Effects of Nanomaterial-Delivered Protein Kinase A on Human Breast Cancer Stem Cells
Rautio, Tzu-Chen (2020-05-06)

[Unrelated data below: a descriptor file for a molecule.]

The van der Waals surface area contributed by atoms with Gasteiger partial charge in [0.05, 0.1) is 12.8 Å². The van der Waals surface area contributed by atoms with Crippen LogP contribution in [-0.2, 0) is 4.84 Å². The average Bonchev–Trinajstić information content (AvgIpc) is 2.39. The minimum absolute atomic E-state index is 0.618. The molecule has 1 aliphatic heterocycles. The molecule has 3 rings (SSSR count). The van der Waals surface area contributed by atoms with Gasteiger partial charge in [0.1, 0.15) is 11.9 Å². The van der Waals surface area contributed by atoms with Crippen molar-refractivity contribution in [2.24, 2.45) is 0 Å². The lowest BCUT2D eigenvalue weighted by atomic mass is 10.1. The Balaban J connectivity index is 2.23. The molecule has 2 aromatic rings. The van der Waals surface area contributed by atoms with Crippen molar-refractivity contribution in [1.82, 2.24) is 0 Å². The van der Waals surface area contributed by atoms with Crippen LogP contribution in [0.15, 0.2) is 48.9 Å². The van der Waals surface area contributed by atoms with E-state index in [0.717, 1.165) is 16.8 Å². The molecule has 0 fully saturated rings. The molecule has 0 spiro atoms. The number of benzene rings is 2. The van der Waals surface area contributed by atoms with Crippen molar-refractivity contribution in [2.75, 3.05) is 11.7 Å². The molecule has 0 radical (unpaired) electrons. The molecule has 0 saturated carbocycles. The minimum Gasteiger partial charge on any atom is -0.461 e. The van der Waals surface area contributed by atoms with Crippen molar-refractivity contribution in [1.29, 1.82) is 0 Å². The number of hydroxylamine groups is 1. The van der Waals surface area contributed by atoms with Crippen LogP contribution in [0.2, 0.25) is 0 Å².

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The cancer stem cell (CSC) theory has been proposed as a viable explanation for the resistance of cancer cells to treatments such as radiotherapy and chemotherapy in clinical setting. Emerging studies indicate that epithelial-to-mesenchymal transition (EMT) plays a crucial role in the dedifferentiation of differentiated cancer cells into CSCs. In particular, residual cancer cells that are resistant to radiotherapy and chemotherapy often escape from the treatments via an EMT process and subsequently metastasize to other organs. Thus, EMT-related molecular targeted therapies have been one of the promising areas of oncology research. Although EMT-targeting therapy has shown promise against CSCs in preclinical studies, many of these treatments failed in clinical trials with adverse side effects or without significant efficacy. Here we propose a direct enzyme transfer strategy, using lipid-nanomaterial based transfection as a delivery platform for guiding functional EMT-inhibiting enzymes directly into breast cancer cells, providing a cost-effective solution as well as examining the biological effects on human breast cancer stem cells (BCSCs). Recent evidence has shown that protein kinase A (PKA) evokes mesenchymal human mammary epithelial cells that undergo a mesenchymal-to-epithelial transition (MET), a process of epigenetic modification of tumor-initiating cells (TICs), promoting their differentiation that leads to loss of tumor-initiating ability. Therefore, PKA is used as the model enzyme for investigating encapsulation of biomacromolecules (functional enzymes) within lipid nanoparticles (lipofectamine CRISPRMAX). To evaluate the effects of the lipofectamine-PKA complexes, the complexes were introduced into mesenchymal breast cancer cells; then functional experiments were performed, including chemoresistance assay, mammosphere assay, and flow cytometry to test whether the CSC- and/or EMT-related properties were suppressed through the delivery of the complexes. Based on the function determination, we further investigated at the molecular level by immunofluorescence to determine whether the EMT phenotype was repressed in cancer cells. Our results show that guiding CRISPRMAX-PKA complexes into breast cancer cells before administration of paclitaxel (PTX) increases the sensitivity to PTX, while introducing PKA does not affect the sensitivity to doxorubicin (DOX). The size of mammospheres (MSs) is significantly reduced after treatment with the complexes. Furthermore, we find the mesenchymal marker α-SMA is downregulated after CRISPRMAX-PKA treatment. Taken together, these results suggest that our direct enzyme transfer strategy by lipid-nanomaterials is successful and supports the notion that PKA enzyme delivery into breast cancer cells could inhibit EMT to some extent as well as CSCs in breast cancer.